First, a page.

DOING GOOD BY DOING WELL

Costa Rica 2017 | TOURISM | INTERVIEW

TBY talks to Mauricio Ventura A., Minister of the Costa Rican Tourism Board (ICT), on leveraging the booming tourism industry, tackling the seasonality challenge, and contributing to social progress

Mauricio Ventura A.
BIOGRAPHY
With more than 35 years of professional experience in tourism, Mauricio Ventura A. also has a strong background as a financial analyst in investments, the stock market, and banking. As a businessman, he
managed the Hotel Radisson Europa and later the Tourism Division for BAC-Credomatic Tourism Group. He also worked as an independent consultant for different companies, as well as at governmental and trade associations and agencies. He has participated in multiple seminars and conferences at the national and international level. He graduated from American University in Washington, DC, with a master’s in business administration with an emphasis in finance. An hotelier by profession, he has been involved in the tourism industry since a young age.

The tourism sector in Costa Rica grew three times faster than the national economy in 2015. What are the main areas the ministry has worked on to maximize this sector's potential?

It is fair to say that tourism is Costa Rica's main economic sector and the figures prove this. For example, 27% of the country's workforce is employed in the sector; 29.6% of the country's exports are in tourism and, according to the latest data from the Central Bank, while services represent around 40% of GDP, tourism accounts for 20% of that. We also expect it to grow three or four times faster than the national economy. Moreover, it is extremely diverse, and SMEs represent the great majority of its enterprises. That it is dispersed throughout the country has enabled us to boost investment in all of Costa Rica without favoring one or two areas, bringing investment to regions that otherwise wouldn't have it. At the moment, the average stay is 13 days, a length of time that proves what an array of offerings we have to get people to stay that long.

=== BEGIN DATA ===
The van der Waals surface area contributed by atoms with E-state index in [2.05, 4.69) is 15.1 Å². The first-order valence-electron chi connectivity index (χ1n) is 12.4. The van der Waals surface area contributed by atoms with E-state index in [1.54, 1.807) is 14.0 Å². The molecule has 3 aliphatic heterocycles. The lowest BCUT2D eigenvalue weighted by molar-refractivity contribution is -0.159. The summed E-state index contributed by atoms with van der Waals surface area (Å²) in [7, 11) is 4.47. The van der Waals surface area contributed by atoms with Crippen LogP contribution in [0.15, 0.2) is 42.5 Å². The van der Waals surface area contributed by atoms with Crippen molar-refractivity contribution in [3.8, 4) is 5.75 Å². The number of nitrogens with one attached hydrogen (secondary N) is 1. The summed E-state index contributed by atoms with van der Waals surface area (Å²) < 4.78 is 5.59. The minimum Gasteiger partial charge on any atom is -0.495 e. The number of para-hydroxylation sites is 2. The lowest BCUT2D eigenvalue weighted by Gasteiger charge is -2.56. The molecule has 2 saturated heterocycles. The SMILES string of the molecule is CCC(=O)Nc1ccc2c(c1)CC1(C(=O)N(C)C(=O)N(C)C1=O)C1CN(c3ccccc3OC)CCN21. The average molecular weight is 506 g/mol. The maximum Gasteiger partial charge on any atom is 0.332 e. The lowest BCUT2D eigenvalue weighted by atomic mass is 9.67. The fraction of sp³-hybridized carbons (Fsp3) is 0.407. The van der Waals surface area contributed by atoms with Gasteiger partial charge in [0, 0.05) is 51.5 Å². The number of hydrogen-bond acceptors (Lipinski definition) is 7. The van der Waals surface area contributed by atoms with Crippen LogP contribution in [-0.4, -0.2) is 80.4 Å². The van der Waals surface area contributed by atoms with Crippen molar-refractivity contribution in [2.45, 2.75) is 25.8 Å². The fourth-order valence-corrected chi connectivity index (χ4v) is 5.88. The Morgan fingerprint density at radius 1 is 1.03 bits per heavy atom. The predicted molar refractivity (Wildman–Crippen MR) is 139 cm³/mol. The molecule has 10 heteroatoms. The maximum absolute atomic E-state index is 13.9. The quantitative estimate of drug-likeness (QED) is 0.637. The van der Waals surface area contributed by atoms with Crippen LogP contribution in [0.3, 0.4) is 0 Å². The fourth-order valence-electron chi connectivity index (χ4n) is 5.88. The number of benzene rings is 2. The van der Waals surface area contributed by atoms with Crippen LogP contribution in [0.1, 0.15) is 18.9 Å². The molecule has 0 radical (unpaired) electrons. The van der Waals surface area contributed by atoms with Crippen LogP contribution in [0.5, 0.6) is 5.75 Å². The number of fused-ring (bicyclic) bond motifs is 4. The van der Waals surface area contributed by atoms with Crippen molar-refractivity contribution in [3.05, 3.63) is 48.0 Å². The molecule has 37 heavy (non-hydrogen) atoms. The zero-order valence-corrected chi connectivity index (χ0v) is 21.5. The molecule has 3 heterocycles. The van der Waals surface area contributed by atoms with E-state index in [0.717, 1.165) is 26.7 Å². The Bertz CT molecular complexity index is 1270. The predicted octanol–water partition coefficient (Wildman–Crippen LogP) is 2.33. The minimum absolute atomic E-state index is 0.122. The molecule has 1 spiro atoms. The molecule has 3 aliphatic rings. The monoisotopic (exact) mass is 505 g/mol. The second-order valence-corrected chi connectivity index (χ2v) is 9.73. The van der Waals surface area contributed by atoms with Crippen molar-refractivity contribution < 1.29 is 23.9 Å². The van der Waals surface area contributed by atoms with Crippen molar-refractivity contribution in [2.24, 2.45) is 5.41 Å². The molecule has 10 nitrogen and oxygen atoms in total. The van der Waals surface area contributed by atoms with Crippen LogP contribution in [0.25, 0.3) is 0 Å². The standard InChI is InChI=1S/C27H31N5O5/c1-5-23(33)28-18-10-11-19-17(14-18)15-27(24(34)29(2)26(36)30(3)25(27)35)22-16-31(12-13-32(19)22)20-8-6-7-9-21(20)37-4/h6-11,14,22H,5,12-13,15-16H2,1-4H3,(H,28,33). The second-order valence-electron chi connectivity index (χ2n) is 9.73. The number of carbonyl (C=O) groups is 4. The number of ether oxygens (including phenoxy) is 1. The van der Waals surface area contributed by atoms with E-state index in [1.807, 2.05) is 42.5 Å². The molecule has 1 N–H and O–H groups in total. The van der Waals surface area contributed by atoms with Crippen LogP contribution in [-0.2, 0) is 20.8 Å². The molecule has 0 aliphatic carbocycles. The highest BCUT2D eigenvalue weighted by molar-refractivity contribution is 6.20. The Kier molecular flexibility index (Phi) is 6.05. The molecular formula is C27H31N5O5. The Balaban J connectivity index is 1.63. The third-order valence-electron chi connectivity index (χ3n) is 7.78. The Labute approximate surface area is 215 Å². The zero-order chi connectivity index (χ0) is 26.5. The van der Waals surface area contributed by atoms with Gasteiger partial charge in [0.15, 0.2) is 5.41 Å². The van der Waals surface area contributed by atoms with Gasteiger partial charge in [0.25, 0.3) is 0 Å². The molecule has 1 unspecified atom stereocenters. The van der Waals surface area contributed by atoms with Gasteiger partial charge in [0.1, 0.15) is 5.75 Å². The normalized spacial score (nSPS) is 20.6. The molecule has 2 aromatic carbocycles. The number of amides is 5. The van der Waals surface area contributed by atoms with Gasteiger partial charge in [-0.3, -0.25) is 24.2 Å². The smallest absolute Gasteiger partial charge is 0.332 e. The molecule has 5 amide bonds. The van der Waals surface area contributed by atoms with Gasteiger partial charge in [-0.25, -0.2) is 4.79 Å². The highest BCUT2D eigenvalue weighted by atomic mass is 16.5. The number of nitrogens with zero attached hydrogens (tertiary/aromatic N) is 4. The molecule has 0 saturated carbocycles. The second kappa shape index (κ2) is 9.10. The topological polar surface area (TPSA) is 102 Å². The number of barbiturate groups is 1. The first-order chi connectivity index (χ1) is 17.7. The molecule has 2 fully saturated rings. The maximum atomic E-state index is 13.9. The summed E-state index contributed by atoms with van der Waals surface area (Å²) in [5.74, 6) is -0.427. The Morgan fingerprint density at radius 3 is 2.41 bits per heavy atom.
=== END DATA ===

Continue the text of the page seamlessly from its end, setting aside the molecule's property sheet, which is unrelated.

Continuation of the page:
What kind of projects do you have in mind to further realize the potential of the tourism industry in Costa Rica?

Costa Rica is well known in two areas: nature and adventure. According to the World Economic Forum's (WEF's) tourism competitiveness study from 2015, Costa Rica is number one in terms of nature among 140 countries and number two in adventure, just behind New Zealand. This proves that we can compete with the world. Our objective is to further consolidate the country's position in these two areas. At the same time, we are also trying to add to this strategy. For example, the Conventions Centre is a nationwide effort to position the country as a leading destination for MICE tourism. We have started to promote Costa Rica in this field at the international level through fairs and tourism events. To be sure, we are trying to boost our potential in this area across the entire country rather than focusing on one or two cities.

Which areas still need improvement and what is the Ministry doing to tackle the seasonality challenge?

Visitors leave the country overall very satisfied, but we know we can still get better in some areas. Infrastructure is one of these—even historically so—and we need to work closely with other ministries in order to tackle this. Our efforts to move toward MICE tourism are a good example of what we are doing to minimize the impact of seasonality in the industry. Previously, the ICT focused many of its campaigns on the high season—60% of its budget on the high season and 40% on the low. Today, we invest 70% of our budget on promoting the low season and 30% on the high. In this context, we need to work together with the private sector to focus our strategies on a common goal.

What are the Ministry's objectives for 2017?

The Convention Centre needs to be ready and fully operating. We will also continue attracting new airlines and working closely with the different PR agencies in Europe. These combined efforts should allow us to break the seasonality factor. We are also looking at redefining our strategy for attracting tourism investment in order to get more funds for infrastructure areas like hotels. We also expect to release the results of a pioneer study at the international level to measure the contribution of tourism to a country's development of a country, something that's never before been done. We are calling it the Social Progress Index in tourism.